At the permissions section, we can simply choose an existing policy called AdministratorAccess, as outlined below:

After clicking through the remaining options, you’ll need to copy the Access Key ID and Secret Access Key at the last menu as we will be using these in later steps. While we’re also in the AWS console, create an S3 bucket named terraform-dev-mytest-<date>. (We covered this in my prior post here: https://medium.com/@tstillz17/leveraging-aws-for-incident-response-part-1-2963bb31bc05)

Setting up AWS CLI

Now that we have our IAM account setup and S3 bucket created, we can now install and setup the AWS CLI. The AWS CLI bundled installer instructions can be found here: https://docs.aws.amazon.com/cli/latest/userguide/awscli-install-bundle.html. Once installed, you should be able to run the command aws configure. If successful, you should see the following options below:

AWS Access Key ID:

AWS Secret Access Key:

Default region name [None]:

Default output format [None]:

Enter in your Access Key ID and Secret Access Key we created earlier. For this demo, we can leave the region name and output format empty by simply pressing enter. The reason why we’re configuring the AWS CLI using this method is it outputs the file ~/.aws/config, which Terraform reads and uses when connecting to AWS.

Creating the S3 module

Now that we have Terraform configured and our AWS CLI configured, we can now create our base Terraform project to automate our customer S3 bucket creation and locked down IAM user we did manually in our prior blog post below:

To begin, let’s create a project folder called terraform_dev on your workstation to hold our Terraform project. Inside this folder, let’s create the following files: main.tf and us-east.tf. I’ll explain each file below:


Inside the main.tf, we will use the following code:

terraform {

backend “s3” {

bucket = “terraform-dev-mytest-<date>”

key = “terraform-dev.tfstate”

region = “us-east-1”

encrypt = true



The code above tells Terraform to store our tfstate file in an S3 bucket called “terraform-dev-mytest-<date>” and the the key of “terraform-dev.tfstate”. We also set encrypt to true to encrypt the files contents.


With the main.tf file created, we can move on to the us-east-1 terraform file. Since we haven’t setup up our S3 and IAM_Customer modules yet, the only contents we will place into this file are as follows:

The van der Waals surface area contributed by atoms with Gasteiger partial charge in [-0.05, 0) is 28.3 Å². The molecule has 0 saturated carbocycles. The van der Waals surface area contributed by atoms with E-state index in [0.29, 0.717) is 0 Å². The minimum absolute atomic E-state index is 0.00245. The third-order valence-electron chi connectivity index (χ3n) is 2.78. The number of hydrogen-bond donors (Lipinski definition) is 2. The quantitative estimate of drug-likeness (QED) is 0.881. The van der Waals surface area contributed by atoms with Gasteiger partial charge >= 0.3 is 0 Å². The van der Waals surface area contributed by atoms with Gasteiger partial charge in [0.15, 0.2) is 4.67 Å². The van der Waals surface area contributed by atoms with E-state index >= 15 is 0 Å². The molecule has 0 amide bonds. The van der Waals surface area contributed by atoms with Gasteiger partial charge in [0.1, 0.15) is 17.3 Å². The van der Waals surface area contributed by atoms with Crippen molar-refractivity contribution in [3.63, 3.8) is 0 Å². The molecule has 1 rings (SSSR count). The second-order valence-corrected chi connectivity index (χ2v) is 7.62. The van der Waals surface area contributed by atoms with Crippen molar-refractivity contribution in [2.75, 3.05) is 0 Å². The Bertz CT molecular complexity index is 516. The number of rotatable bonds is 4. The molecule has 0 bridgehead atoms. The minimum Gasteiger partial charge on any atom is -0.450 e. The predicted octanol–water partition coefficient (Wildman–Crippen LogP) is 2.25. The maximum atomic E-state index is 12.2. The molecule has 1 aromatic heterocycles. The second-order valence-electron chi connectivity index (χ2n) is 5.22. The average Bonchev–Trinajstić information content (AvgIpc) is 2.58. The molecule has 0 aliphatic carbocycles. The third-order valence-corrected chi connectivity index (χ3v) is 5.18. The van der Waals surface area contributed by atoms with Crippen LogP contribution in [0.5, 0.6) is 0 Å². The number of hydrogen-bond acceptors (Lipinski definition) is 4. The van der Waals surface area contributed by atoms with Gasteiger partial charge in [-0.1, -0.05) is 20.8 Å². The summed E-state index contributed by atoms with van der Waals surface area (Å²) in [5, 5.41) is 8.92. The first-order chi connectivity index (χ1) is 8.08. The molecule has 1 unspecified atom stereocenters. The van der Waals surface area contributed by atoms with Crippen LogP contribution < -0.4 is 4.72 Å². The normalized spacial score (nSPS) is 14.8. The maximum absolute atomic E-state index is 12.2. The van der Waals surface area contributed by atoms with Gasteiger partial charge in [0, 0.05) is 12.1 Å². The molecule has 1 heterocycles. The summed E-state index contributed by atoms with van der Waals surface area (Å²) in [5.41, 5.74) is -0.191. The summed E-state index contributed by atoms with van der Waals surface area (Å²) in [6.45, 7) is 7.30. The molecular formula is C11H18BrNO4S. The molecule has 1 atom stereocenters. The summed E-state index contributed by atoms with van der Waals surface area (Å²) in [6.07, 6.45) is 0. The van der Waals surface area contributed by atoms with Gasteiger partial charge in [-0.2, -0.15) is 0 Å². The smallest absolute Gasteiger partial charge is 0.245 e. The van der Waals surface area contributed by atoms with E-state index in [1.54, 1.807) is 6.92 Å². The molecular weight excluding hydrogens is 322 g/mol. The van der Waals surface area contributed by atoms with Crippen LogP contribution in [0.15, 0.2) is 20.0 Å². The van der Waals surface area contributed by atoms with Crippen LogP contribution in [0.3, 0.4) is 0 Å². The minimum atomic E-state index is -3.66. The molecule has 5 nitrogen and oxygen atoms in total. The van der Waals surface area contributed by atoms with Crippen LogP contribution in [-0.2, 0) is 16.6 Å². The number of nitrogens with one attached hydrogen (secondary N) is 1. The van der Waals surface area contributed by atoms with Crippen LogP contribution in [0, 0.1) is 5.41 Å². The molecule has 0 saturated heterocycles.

provider “aws” “us_east”{

alias = “use1”

region = “us-east-1”


This code tells Terraform to use the AWS provider and set the region to us-east-1. Having a terraform file per region allows you to place customer data/resources in their proper region for either data privacy restrictions and/or speed and optimization purposes. With our two Terraform files created, we can now initialize the Terraform backend using the Terraform command terraform init. If successful, you will see the following output below:

If you’d like to use an IDE to help with Terraform syntax project structure, you can use IntellJ’s GoLand. Just install the Terraform plugin called HashiCorp Terraform / HCL language support and restart the IDE. The plugin can be found under GoLand > Preferences > Plugins.

Creating the S3 module

With our backend initialized, we can proceed with creating our customer S3 module. This module will become our reusable template for deploying new customer locked down S3 buckets with enforced standards such as naming convention, encryption and destruction options. To begin, let’s create a folder called modules inside our project folder. From here, we will create another folder called customer_s3. Since this is a new module we’re building, each module will contain 3 files:

  • <module_name>.tf
  • vars.tf
  • outputs.tf

Let’s take a look at the first file vars.tf below:

This file holds variables that will be passed to our module. In this case, our customer alias will be passed from our main file us-east.tf as parameter to our module. We will cover this more in later steps. The second file is called the outputs.tf and tells what outputs the modules should pass after module usage. This is valuable when one module depends on another or printing output to console (such as the bucket arn or “Amazon Resource Names” and user keys). The last file our module needs is the module code itself, held in the <module_name>.tf or in our case customer_s3.tf. This file will define the standard on how a customer bucket should be created, what server side encryption to use and how the bucket should be destroyed, as outlined below:

You may be wondering why each module has a provider line at the top. When performing incident response, you must be able to support the creation of buckets across regions. Allowing modules to take the provider as parameter, which in turn allows us to define the provider for that region. We will show this in the next section. For this simple use case, we’re only using the bare minimum parameters for the data source aws_s3_bucket. You can view other arguments and definitions at the following link below: